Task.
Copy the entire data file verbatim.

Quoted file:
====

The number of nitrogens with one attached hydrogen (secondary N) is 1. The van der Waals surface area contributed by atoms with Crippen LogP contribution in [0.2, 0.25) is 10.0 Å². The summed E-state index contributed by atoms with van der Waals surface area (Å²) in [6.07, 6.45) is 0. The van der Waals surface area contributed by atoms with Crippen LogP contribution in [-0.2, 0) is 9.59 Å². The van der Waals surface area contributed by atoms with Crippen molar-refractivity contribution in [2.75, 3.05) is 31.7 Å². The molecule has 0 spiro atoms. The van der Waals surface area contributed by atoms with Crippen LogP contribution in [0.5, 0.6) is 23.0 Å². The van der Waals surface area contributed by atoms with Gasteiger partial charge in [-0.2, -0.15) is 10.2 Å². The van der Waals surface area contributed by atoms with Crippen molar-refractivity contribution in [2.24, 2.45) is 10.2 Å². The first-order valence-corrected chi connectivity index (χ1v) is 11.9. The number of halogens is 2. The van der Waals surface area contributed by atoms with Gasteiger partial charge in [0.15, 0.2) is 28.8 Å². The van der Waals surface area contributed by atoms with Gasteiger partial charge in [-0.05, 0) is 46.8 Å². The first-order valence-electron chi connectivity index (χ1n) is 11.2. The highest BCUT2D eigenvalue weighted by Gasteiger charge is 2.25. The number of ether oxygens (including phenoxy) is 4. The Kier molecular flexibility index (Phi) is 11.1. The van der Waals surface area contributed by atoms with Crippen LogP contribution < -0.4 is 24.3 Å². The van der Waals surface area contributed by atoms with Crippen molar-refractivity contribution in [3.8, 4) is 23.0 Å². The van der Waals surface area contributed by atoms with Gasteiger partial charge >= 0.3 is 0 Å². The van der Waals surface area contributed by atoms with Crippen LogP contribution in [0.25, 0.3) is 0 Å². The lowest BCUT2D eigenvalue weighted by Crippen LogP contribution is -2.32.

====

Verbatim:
The number of nitrogens with one attached hydrogen (secondary N) is 1. The van der Waals surface area contributed by atoms with Crippen LogP contribution in [0.2, 0.25) is 10.0 Å². The summed E-state index contributed by atoms with van der Waals surface area (Å²) in [6.07, 6.45) is 0. The van der Waals surface area contributed by atoms with Crippen LogP contribution in [-0.2, 0) is 9.59 Å². The van der Waals surface area contributed by atoms with Crippen molar-refractivity contribution in [2.75, 3.05) is 31.7 Å². The molecule has 0 spiro atoms. The van der Waals surface area contributed by atoms with Crippen LogP contribution in [0.5, 0.6) is 23.0 Å². The van der Waals surface area contributed by atoms with Gasteiger partial charge in [-0.2, -0.15) is 10.2 Å². The van der Waals surface area contributed by atoms with Crippen molar-refractivity contribution in [2.24, 2.45) is 10.2 Å². The first-order valence-corrected chi connectivity index (χ1v) is 11.9. The number of halogens is 2. The van der Waals surface area contributed by atoms with Gasteiger partial charge in [0.15, 0.2) is 28.8 Å². The van der Waals surface area contributed by atoms with Gasteiger partial charge in [-0.05, 0) is 46.8 Å². The first-order valence-electron chi connectivity index (χ1n) is 11.2. The highest BCUT2D eigenvalue weighted by Gasteiger charge is 2.25. The number of ether oxygens (including phenoxy) is 4. The Kier molecular flexibility index (Phi) is 11.1. The van der Waals surface area contributed by atoms with Crippen LogP contribution < -0.4 is 24.3 Å². The van der Waals surface area contributed by atoms with Crippen molar-refractivity contribution in [3.8, 4) is 23.0 Å². The van der Waals surface area contributed by atoms with Gasteiger partial charge >= 0.3 is 0 Å². The van der Waals surface area contributed by atoms with Crippen LogP contribution in [0.25, 0.3) is 0 Å². The lowest BCUT2D eigenvalue weighted by Crippen LogP contribution is -2.32.